Protests outside Malaysian Embassy in support of 'Bersih' movement
Jakarta Globe - July 12, 2011
Ismira Lutfia -- In a show of solidarity with Malaysian activists calling for electoral reforms in their country, a number of Indonesian civil society organizations staged a rally on Tuesday in front of the Malaysian Embassy in Jakarta.
Chanting the word "bersih," Malay for "clean," 20 protesters representing the Alliance of Civil Societies for Clean Malaysia tried to erect a banner reading: "Bersih Malaysia Bersih Indonesia," or "Clean Malaysia Clean Indonesia," at the embassy's gate.
The protestors also mimicked the act of cleaning the gate with mops and brushes. Some of the protesters were also wearing masks depicting characters from the popular "Upin & Ipin" animated children's show, which is set in rural Malaysia.
One of the protesters said the rally was not intended to meddle in the neighboring country's domestic affairs, but that it was meant to serve as a reminder to the Indonesian government to make good on its own promises of reform and democratization that began a decade ago following the fall of President Suharto.
"Indonesia should also push for democratization in Malaysia considering that this could affect many Indonesians there, and this is also a wake-up call for Indonesia not to return to what we were before," said Haris Azhar, the chairman of the Commission for Missing Persons and Victims of Violence (Kontras), referring to the huge number of Indonesian migrant workers in Malaysia working as housemaids and construction and plantation laborers.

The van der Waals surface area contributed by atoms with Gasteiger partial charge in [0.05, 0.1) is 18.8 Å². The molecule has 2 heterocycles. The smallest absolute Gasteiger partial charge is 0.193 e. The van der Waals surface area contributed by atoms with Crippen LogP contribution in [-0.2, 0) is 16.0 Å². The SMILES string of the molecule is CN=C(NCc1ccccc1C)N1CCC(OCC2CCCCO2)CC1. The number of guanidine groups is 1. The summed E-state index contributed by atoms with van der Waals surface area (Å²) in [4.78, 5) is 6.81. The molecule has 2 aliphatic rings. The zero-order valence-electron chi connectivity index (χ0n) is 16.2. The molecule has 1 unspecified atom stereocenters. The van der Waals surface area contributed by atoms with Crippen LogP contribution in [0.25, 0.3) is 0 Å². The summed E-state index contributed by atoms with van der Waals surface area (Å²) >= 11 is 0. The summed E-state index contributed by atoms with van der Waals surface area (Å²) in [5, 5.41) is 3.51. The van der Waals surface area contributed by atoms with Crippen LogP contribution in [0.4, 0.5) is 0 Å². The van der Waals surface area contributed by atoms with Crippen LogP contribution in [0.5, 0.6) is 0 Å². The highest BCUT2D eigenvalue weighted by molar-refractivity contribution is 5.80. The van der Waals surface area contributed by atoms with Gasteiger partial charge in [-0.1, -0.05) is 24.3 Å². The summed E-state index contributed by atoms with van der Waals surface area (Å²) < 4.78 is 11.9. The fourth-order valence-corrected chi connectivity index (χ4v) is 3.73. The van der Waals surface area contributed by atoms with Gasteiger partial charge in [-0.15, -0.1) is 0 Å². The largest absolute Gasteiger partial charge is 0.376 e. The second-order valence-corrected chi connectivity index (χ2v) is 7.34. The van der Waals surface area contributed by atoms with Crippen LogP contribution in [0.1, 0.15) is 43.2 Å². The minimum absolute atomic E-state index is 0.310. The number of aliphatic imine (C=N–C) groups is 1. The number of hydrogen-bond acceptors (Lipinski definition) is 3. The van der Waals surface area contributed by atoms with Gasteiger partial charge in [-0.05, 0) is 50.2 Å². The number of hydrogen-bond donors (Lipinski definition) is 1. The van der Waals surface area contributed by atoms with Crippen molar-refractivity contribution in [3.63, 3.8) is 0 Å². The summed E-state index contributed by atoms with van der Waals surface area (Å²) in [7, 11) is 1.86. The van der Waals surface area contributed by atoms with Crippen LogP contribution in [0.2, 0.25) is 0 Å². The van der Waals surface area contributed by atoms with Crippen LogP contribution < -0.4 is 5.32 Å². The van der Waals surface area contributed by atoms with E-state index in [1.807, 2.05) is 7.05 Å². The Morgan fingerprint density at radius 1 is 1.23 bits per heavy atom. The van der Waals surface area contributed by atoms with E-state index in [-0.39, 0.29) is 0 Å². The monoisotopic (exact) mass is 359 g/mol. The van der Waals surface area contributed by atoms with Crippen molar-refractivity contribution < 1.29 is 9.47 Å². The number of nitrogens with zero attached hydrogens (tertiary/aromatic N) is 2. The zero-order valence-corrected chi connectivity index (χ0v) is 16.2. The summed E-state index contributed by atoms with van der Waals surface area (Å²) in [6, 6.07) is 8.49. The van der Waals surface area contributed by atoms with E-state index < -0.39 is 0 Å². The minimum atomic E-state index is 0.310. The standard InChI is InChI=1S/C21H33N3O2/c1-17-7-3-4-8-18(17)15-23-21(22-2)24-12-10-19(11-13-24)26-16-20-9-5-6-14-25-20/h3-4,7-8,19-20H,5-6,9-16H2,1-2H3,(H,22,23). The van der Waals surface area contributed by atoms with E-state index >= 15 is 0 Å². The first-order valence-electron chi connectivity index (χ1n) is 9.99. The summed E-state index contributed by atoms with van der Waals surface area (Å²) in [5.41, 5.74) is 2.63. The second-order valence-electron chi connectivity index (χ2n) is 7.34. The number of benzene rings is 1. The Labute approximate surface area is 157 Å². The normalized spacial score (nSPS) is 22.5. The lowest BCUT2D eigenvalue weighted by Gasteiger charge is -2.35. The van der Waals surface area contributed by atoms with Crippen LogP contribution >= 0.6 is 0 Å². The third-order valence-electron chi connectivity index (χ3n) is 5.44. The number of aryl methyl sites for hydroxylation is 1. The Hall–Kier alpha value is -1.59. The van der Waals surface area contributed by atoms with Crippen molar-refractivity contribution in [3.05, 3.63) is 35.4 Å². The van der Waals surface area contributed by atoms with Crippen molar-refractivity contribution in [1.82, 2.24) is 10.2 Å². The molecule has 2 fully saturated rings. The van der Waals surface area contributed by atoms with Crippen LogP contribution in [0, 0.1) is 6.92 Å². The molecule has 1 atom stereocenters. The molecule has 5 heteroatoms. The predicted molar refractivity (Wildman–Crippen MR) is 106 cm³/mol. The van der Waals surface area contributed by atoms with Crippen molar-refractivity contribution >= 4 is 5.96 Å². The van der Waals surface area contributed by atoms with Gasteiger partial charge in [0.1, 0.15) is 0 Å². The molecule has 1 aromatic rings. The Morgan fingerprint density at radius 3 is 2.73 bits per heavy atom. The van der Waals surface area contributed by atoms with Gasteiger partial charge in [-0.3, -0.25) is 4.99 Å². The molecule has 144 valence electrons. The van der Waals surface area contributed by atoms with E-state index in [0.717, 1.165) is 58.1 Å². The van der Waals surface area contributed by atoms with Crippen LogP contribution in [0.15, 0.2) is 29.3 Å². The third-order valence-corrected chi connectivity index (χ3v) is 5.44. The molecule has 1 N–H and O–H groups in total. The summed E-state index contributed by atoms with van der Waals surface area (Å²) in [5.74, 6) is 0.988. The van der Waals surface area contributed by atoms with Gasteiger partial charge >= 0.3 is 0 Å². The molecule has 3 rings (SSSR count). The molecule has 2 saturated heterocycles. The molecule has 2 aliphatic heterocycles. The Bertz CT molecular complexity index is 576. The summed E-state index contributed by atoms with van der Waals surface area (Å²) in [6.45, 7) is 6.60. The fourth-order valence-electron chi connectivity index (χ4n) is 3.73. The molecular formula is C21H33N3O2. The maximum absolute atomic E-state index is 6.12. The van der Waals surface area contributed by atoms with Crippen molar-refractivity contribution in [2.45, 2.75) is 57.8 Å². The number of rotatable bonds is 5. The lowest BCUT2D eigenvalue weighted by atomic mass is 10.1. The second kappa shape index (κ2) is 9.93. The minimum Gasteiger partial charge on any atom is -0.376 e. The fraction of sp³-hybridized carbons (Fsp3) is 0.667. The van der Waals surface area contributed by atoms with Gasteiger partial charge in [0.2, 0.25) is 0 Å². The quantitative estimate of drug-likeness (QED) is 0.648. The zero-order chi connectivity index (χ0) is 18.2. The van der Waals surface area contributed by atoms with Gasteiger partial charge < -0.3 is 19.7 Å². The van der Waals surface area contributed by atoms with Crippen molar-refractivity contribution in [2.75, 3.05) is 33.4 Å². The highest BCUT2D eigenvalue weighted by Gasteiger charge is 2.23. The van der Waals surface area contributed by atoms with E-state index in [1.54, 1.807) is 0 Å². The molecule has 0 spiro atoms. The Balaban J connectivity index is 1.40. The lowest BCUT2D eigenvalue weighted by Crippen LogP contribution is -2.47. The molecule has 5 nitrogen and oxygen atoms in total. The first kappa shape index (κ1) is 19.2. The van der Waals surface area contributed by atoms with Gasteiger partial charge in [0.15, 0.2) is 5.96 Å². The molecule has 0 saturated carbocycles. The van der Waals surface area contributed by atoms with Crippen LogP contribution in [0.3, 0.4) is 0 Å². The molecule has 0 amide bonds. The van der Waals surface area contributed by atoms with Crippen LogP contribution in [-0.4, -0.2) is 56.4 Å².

Kontras was one of the nongovernmental organizations united under alliance, along with the Institute for Policy Research and Advocacy (Elsam), Indonesia Corruption Watch (ICW), the Legal Aid Foundation (LBH) and the Human Rights Working Group, among others.
Wahyudi, a representative from Elsam, demanded that Malaysian authorities release protestors detained in Kuala Lumpur during protests there since Saturday. The activist said the Bersih protestors were reminiscent of the Indonesians who took part in the reformation in 1998. "As a neighboring country, Indonesia should also set an example for Malaysia," he said.
Nurkholis Hidayat from LBH said the alliance thought it necessary to stage the rally despite having no formal affiliation with the Coalition For Clean and Fair Election movement, or Bersih 2.0., in Malaysia.
"We are doing this in respect to the universal values of human rights and freedom of expression and we are against the detainment of Malaysian activists who rallied peacefully in the name of those values," Nurkholis said.